A quick look around Ontario shows that the over-promise is still alive and well. I recently saw a new brand for a local economic development agency. “The possibilities are endless,” the slick brochure screamed at me. On first glance it didn’t look too bad. That changed when I discovered it was for a town of 6,000 people with lots of brownfield sites, few major industries and limited services. This gave the idea of endless possibilities a new meaning. I guess there’s lots of possibilities when there’s nowhere to go but up.

Another brand for another city caught my eye. “Prepare to be amazed,” it proclaimed on its website. Then I saw that the major employer in the town cut their workforce from 12,000 workers to 3,500 a couple of years back. Amazing indeed. They still use the slogan, though.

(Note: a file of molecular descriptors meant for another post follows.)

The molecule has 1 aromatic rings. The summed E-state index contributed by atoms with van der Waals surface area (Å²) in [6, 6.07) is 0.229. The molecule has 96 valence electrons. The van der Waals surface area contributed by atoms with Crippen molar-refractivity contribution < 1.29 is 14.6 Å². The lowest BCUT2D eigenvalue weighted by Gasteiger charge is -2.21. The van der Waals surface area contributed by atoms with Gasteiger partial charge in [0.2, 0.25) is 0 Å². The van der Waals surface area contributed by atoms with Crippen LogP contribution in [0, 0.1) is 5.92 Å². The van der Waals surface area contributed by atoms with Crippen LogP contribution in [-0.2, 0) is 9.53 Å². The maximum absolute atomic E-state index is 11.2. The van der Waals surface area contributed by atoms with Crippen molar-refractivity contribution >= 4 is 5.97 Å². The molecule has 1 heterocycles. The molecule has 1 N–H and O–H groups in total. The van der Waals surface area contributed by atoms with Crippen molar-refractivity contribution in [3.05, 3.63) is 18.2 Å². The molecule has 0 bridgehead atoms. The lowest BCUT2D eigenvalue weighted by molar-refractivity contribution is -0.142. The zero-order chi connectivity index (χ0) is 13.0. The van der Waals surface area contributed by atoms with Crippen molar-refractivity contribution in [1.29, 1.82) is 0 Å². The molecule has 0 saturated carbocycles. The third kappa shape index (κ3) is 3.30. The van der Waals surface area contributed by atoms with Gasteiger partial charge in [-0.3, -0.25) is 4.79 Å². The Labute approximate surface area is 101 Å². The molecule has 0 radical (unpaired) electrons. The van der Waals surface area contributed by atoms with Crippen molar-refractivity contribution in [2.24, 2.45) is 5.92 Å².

And then there was my favourite city brand – “Where you want to live.” It sounds lovely and I’m sure it was intended to make the city it was created for sound more homey and attractive. But the city, which I won’t name, is not in fact the place where people want to live. The last census says it grew at a rate four times LESS than the provincial average.

So, before you go saying your non-profit is the best, is perfect, can do anything and such, think again. Resist the temptation to say you provide the best care or that you are making a better world. You are, but unless you can do that ALL the time, it will come back to haunt you.

Sunday, January 22, 2012

Social media not tied to strategy will fail